The CodeMash fun continues...
After the workshops from yesterday, I was looking forward to another hands-on session. I enjoyed having personal attention from people in specific fields as well as the side conversations from the other attendees as we worked through exercises. Today, I went to a workshop on accessibility. I also attended the lightning talks session.
What does accessibility entail and why is it important?
In his talk, titled "Accessibility: A Walk in Someone Else's Shoes", Nathan Loding walked us through these questions and demonstrated how to make the web accessible.
He started with an overview of the different impairments (i.e. various forms of color blindness, low vision, cognitive, epilepsy, auditory, ADHD, physical, etc.). He briefly discussed the purpose of the Web Content Accessibility Guidelines (WCAG) and its requirements. We completed several exercises which included navigating a website from different disability perspectives, using screen readers, blindfolds, and accessibility tools provided by Chrome. After each exercise, we used the WCAG 2.0 to make the website more accessible.
Just in the US, 1 in 5 people live with a disability -- that fact alone makes accessibility important. Fortunately, the WCAG has had our backs for a decade now. The guidelines were established in 2008 by individuals and organizations that wanted a content accessibility standard. On the WCAG site, you'll find techniques and sample scenarios to make your web/mobile sites accessible. Before going through the exercises, we discussed the main criteria points to meet the guideline requirements known as POUR, which stands for percievable, operable, understandable, and robust:
- Percievable: Information and user interface components must be presentable to users in ways they can perceive. (Screen readers should be able to read all of the text).
- Operable: User interface components and navigation must be operable. (Make all functionality available from a keyboard).
- Undertandable: Information and the operation of user interface must be understandable. (Set a language on page. Make content readable and understandable).
- Robust: Content must be robust enough that it can be interpreted reliably by a wide variety of user agents, including assistive technologies. (Coding for W3 standards for HTML? Standard Semantic HTML? Following all other criteria?)
For each criteria point, Nathan provided HTML examples that had violated the guidelines and how to either add ARIA tags or semantic structure to meet requirements. These adjustments were simple and seemed valuable for both the user and developer.
For the first exercise, Nathan gave us blindfolds and we had to navigate a website with help from a screen reader. A screen reader is technology that verbally translates visual information. I had previously heard about screen readers, but I had yet to have any experience with them. For the blindfold exercise, we used ChromeVox, a Chrome extension, as our screen reader. I started tabbing through the site. Along with text, I heard different sounds for button presses and browser tab changes, but navigating the website was still a huge pain. After tabbing down the page, sometimes the only thing I would hear was, "Button, button, button, button". It was terrible. I could barely make sense of the information on the page. I couldn't identify forms or links. At one point, I realized I was tabbing through the same three buttons in one section of the page. Then we made some adjustments to the HTML. Adding a few ARIA labels and alt tags made a huge difference. For our next exercises, we used ChromeLens, another Chrome extension, to add various color blindness filters. This made us consider the font sizes and color choices. For example, a red button alone would not be able to universally provide the same message.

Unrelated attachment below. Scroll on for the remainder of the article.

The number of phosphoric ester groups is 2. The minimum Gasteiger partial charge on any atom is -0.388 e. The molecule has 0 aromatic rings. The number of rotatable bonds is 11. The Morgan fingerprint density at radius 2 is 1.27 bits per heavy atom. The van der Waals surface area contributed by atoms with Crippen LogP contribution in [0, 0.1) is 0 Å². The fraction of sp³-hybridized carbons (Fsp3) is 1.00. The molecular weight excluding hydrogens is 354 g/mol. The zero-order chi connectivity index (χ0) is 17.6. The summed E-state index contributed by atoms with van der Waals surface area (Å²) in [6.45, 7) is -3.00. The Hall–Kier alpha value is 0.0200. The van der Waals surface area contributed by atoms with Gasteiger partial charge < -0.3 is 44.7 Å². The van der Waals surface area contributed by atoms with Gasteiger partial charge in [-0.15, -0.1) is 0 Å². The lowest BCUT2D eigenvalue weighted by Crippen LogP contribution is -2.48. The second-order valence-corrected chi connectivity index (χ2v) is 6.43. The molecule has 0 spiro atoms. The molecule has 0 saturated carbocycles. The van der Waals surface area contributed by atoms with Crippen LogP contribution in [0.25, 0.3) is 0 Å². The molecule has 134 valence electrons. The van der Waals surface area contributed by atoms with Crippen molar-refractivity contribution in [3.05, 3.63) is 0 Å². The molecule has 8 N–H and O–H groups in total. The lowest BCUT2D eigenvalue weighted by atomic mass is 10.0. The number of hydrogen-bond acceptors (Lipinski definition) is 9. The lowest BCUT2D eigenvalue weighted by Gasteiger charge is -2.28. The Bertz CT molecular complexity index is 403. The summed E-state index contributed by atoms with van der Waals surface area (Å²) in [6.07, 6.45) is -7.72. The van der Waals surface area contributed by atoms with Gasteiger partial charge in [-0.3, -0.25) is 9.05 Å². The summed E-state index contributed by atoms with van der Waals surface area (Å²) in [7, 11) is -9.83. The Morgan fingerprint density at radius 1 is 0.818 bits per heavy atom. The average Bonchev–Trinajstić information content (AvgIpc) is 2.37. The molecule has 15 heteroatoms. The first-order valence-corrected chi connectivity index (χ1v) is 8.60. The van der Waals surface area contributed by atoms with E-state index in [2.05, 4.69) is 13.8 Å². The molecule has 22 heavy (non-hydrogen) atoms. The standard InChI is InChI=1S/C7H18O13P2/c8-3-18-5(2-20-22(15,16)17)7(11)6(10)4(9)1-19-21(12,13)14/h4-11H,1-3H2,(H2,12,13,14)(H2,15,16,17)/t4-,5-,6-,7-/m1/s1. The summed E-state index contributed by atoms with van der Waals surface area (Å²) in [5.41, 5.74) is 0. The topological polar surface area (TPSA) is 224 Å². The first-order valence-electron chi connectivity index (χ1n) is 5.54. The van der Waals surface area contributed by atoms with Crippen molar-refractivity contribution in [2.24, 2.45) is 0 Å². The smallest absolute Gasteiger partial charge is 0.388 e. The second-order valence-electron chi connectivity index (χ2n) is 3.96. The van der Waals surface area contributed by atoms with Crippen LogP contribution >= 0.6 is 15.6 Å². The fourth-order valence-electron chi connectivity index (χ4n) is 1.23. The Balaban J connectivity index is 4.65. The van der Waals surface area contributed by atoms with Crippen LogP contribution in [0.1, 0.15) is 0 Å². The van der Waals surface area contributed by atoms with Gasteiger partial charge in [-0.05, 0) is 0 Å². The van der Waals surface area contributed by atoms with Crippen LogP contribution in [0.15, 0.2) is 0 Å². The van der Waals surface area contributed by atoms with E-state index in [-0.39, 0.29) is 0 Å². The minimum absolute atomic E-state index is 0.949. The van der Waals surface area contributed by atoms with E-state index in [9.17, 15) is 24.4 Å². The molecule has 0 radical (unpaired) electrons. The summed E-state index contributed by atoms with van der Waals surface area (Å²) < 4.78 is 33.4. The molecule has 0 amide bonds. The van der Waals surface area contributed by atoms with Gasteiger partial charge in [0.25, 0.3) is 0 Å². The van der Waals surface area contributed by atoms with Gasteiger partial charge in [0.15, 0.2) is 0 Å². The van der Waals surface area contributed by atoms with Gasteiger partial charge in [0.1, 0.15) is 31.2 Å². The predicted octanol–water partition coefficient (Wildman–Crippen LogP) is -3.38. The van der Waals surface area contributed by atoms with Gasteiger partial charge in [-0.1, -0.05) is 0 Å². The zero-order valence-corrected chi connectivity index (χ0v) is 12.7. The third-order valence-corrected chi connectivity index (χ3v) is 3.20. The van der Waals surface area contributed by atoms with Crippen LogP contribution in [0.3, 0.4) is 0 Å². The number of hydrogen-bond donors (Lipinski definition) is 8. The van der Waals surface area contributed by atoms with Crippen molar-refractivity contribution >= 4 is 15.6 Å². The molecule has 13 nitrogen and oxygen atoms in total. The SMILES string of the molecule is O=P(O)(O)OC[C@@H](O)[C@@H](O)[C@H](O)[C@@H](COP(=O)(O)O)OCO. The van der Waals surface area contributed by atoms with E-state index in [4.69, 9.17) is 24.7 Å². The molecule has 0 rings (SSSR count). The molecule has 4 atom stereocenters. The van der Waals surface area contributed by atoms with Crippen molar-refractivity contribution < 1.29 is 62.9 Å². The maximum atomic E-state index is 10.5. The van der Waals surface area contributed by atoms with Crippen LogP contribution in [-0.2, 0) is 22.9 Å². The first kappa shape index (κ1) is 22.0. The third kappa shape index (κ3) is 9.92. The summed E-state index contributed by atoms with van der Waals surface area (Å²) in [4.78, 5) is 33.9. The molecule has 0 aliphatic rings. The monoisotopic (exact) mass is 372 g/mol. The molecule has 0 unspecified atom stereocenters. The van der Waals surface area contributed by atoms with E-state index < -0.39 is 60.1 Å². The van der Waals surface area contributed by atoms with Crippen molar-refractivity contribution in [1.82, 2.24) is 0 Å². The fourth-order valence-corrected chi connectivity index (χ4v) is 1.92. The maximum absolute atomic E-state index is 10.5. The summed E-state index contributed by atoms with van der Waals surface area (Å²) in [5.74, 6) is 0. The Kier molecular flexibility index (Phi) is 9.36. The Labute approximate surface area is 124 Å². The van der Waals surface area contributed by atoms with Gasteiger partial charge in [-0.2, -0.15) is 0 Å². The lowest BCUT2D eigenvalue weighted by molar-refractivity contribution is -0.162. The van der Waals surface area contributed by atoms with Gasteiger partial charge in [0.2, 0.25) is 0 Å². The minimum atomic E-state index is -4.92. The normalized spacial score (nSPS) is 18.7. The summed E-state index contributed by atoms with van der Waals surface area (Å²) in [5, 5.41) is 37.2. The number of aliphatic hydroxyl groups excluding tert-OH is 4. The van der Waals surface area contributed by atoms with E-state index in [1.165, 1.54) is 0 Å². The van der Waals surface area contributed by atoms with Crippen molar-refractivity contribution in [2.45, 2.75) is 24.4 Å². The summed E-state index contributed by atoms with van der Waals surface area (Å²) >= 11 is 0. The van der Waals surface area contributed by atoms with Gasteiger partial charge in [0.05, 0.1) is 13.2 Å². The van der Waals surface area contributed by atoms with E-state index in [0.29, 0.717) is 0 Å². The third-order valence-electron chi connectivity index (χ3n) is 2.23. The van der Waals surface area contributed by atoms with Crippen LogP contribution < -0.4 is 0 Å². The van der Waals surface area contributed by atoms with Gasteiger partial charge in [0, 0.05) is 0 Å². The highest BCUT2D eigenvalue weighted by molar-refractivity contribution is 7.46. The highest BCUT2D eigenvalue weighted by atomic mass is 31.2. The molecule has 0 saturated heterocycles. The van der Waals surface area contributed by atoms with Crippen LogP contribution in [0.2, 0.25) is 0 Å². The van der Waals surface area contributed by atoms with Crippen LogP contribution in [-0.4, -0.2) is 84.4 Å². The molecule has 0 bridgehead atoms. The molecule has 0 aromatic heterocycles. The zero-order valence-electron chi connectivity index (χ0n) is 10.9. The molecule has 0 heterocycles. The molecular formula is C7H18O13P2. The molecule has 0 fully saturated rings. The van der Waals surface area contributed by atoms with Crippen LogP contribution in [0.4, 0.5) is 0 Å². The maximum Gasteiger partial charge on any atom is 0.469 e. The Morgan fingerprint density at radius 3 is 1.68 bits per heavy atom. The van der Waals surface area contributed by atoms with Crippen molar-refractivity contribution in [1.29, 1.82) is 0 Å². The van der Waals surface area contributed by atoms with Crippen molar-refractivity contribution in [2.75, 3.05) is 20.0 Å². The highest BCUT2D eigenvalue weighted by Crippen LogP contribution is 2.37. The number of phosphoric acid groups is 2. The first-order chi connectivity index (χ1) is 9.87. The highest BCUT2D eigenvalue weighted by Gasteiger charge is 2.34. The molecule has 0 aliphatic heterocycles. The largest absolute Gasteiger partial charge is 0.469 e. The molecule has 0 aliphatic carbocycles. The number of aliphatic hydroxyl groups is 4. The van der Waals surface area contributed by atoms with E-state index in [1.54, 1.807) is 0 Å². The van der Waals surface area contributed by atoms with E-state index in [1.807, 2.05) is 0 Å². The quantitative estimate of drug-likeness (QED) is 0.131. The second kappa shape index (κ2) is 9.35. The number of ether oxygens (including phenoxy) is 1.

These types of exercises could never replace user research from those who actually have disabilities. However, the workshop made me think about web apps that I've created and who would be unable to interact with them. Accessibility guidelines make you consider audiences and their particular needs, regardless of your product delivery intentions. The real take away for me was that when you develop anything for marginalized populations, that product can be used by everyone. This approach is not exclusive to the tech field.
Other tools that I learned about:
- AXE by DEQUE
- Photosensitive Epilepsy Analysis Tool (PEAT)
- Khan Academy's Tota11y Visualization Toolkit
There were over 20 speakers for the lightning talks session. I really appreciated how Brian Prince encouraged anyone and everyone to speak, especially first timers. Each speaker had 6 minutes to talk about anything, tech related or not. There was a wide range of topics: how to make sourdough bread; the upcoming eSports trends; knowing that you're awesome; how to give back to the developer community. Here is the full list. My favorite talks were:
- Sarah Withee - I Built My Own Artificial Pancreas
- Peter Zukerman - Foreign Languages for Humans and Computers
- Jon Skeet - Listen and amplify
I'm so happy that I was able to attend the talk on accessibility and discover new tools. It was definitely my favorite talk. The lightning speakers also inspired to me think about giving a lightning talk. I don't know what the topic would be, but 6 minutes would be a breeze.